Tasting was blind, using the 20 point/ five star rating system. Day one was devoted to screening of the 111 entrants and selection of wines to go through to the second round in day two. A nuance in the judging is the introduction of what amounts to a “Minority Report” (which would have warmed the cockles of Tom Cruise’s character in the 2002 sci-fi blockbuster!), whereby if any one judge was insistent that a wine knocked out in the first round should go through to round two, it was permitted. This afforded the opportunity to re-taste, discuss and persuade.

Michael Fridjhon, chairman of the judging panel for the Chenin Blanc Challenge

“Judging is a tough business,” said Mr Michael. “There are often hard comments, but there is never acrimony. At the end of the day, the collegial view prevails.”

Thirty three wines went through into day two, and of those, after much tasting, re-tasting, debate and discussion, the winning wines emerged.

Chenin Blanc Association deputy chair Jeff Grier commented that the variety of styles in in some senses an Achilles Heel for the varietal. He went on to say that the research is underway to come up with an easy visual key for the back label which will make it easier for the consumer to select the right wine for their palate.  The four under consideration are: fresh and fruity, unwooded; rich and ripe, unwooded; rich and ripe, wooded; and sweet.

Assiete of Citrus, a dessert made in heaven by Bertus Basson

The proceedings were punctuated by a fabulous lunch prepared by Bertus Basson and his team. The freshly baked breads preceded luxurious gnocchi with bacon and peas, followed by succulent Spier pasture-reared chicken (a tender roasted breast and a crumbed drumstick) with pommes cocottes and organic vegetables. The dessert was titled Assiette of Citrus and an assortment it indeed was: a creamy tangerine ice cream, moist crumbed sponge cake with orange cream topping and a silky citrus panacotta with a citrus curd topping. Heavenly!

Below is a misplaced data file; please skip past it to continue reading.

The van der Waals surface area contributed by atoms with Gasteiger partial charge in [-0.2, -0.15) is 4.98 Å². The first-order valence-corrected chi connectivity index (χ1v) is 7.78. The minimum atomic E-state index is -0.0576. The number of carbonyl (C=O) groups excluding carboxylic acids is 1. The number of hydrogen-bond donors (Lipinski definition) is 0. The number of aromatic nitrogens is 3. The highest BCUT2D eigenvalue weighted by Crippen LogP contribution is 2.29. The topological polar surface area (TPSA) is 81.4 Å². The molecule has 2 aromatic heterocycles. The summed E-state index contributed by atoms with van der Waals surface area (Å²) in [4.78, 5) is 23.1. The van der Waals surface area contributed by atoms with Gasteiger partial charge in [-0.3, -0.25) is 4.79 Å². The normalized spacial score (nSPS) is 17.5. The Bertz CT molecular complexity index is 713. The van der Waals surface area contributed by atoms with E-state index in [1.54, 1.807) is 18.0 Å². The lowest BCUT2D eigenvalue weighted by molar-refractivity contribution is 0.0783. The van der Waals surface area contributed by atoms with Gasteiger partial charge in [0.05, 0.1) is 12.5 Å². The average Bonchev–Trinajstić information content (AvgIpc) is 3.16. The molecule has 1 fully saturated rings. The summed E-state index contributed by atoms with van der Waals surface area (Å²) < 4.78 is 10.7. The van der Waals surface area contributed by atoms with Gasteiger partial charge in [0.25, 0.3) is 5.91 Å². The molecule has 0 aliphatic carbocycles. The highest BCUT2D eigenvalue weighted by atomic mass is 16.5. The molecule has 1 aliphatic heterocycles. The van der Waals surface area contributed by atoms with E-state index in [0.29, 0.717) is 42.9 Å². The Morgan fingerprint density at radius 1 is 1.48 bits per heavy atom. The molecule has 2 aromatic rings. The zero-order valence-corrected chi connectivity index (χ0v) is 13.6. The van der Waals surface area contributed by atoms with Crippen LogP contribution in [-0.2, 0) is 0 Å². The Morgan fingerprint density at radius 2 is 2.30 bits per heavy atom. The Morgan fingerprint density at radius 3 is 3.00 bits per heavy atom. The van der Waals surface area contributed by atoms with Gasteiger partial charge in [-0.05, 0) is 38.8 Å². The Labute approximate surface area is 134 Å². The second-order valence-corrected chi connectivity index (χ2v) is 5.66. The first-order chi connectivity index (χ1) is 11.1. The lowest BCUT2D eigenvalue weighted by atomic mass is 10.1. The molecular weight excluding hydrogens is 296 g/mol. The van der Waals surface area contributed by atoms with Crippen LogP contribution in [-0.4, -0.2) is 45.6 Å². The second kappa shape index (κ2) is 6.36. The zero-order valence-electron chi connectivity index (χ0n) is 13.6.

The top wines were of course all available to drink, but responsible drinking prevailed, with a number of people either restricting their intake to a glass or two over the duration of the event, or drinking non-alcoholic beverages after sipping and spitting the various wines.

The journey home in the safe hands of “Designated Dave”(or should that Davina?), Samarie Smith was infused with a sense of well-being and deep appreciation, for the excellence of the food, and the great wines that were showcased for wine drinkers to enjoy responsibly in the coming year.

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  1. Timothy Bourne
    January 26, 2011 at 7:21 pm

    Hi Norman, great article! Interesting and inviting with the great pic’s! Tim

  2. STEPHANIE
    November 22, 2011 at 7:14 pm

    who won the blind tasting ??

    • November 22, 2011 at 7:23 pm

      Hi Stephanie,
      That we do not know I’m afraid!
      Regards,
      Norman

  1. January 26, 2011 at 6:07 pm